Of course, that alone would not leave us inclined to believe that the source of the miracle was your god, per se – but the reason we don't believe in miracles is that there's never been a case of anything plainly miraculous of that nature being documented in anything other than entertaining fiction.

  11. says

    In fact (and I should have included this in my original comment), that would readily hit the level of "something that would induce belief in me". If God (or a god, anyway) caused an amputee to regrow a missing limb and provided some sort of signature to indicate He had done it ("I did this. – God" tattooed on the limb would do), I (and, I suspect, quite a few others) would be inclined to believe.

    (After the event had been investigated, of course, to make sure it's a miracle and not a scientific breakthrough.)

  12. says

    I agree, another VERY good post!

    It really hit-home when you mentioned atheists TRYING to believe in God because I know I have in the past, and like you, I'm sure many many others have tried too. Truth of the matter is, there was nothing overly convincing to get me to change my mind or "find my faith" as it if often put.

    It's like when I tell (usually older) people that I'm an atheist and they say something nonsensical like, "just wait until something happens in your life and you'll find God/Jesus/Religion" and they never assume that I HAVE thought about it, or that I actually WAS one, and that I've also had to go against the tide of humanity, so to speak, by not believing. Further, it is, in my opinion, harder NOT believe in a God(s) and accept the truth: I wasn't created by a man in the sky, there is no plan for my life, and when I die there will be no eternal salvation or damnation. I lived and I will simply die and cease to be, just as I was before I was born.

    They won't listen to it because their God, their preachers and their book tells them not to. We don't have anything as "big" as that… oh no, wait, we do: our freewill, our good sense and reason!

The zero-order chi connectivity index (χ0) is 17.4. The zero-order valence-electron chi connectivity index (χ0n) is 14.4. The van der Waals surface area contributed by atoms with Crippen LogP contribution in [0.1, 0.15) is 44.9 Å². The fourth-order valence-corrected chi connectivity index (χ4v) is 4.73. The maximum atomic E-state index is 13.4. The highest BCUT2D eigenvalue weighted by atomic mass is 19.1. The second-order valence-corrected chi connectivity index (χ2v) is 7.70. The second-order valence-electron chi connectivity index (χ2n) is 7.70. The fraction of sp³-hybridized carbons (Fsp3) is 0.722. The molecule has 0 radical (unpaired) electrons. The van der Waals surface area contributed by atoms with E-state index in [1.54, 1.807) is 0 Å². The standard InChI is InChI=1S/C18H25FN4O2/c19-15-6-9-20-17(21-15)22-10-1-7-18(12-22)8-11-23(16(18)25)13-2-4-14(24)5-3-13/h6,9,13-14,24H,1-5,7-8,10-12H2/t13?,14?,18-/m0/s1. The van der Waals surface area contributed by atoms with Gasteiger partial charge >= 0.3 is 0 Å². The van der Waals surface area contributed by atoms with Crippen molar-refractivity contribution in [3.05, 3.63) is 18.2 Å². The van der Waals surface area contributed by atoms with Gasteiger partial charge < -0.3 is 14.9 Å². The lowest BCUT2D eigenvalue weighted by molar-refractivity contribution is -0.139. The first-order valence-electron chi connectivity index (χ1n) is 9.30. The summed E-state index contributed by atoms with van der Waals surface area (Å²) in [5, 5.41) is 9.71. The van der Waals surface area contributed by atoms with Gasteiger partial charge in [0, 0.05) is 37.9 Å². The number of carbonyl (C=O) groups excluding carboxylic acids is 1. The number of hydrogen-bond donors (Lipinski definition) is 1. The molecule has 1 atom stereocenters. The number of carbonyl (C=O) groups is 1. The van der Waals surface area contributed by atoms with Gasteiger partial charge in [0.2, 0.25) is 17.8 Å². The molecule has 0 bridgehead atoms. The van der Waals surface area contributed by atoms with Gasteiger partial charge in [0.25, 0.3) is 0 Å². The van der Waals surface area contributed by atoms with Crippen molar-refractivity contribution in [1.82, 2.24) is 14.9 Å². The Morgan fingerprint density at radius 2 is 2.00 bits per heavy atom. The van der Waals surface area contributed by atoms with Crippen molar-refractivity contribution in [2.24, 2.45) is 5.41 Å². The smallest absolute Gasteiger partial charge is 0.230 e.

13. says

    Bwahahaha, Joé. The wonders of RSS.

    I just re-read this, and I am still impressed. And I, like many atheists, was in that spot for awhile where I desperately wanted to believe. But perhaps some can take a leap of faith; unlike Indiana Jones, I can't. If only the penitent could pass, I'd lose my head. And in the Latin alphabet, Jehovah is spelled with an I.

    There was always that nagging thought. Who recorded this? When did it actually get put down? Why didn't others record the same events? Sure, I'd ask questions like this of the various faith folk involved in my life, and the questions would be rebuked, normally. I found this so unfulfilling…

  14. says

    They really don't need any evidence at all do they? In a discussion with a Jehova's Witness on my doorstep a few weeks ago, we couldn't get past the strange impasse of him believing the Bible was the absoulte word of god, and why couldn't I just see that.

    The numerous logical arguements that tripped off my tongue were simply repelled by some mystical force field of faith, impermeable to sense or free thought.

    It was a surreal experience, talking to an essentially nice person yet getting no flexibility or agreement. I wonder if he thought the same? Only I didn't have a book telling me what to think.

    There was a flicker of uncertainty when I asked him why god had designed us with just the one hole for food AND air.

  15. Anonymous says

    Ever heard the story of the Russian cosmonaut who came back from space and said "he couldn't find god"?

    Well, it's just like Hamlet going into his attic looking for Shakespeare.

  16. says

    @Anonymous: Establish that existence is a play, and you might have an argument. Extra bonus points for not using the obvious Shakespeare quote to support your point.

    I am in agreement with this post and with your pet peeve for pretty much the same reasons you've written here. Just wanted to send an e-thumbs up.

  17. Anonymous says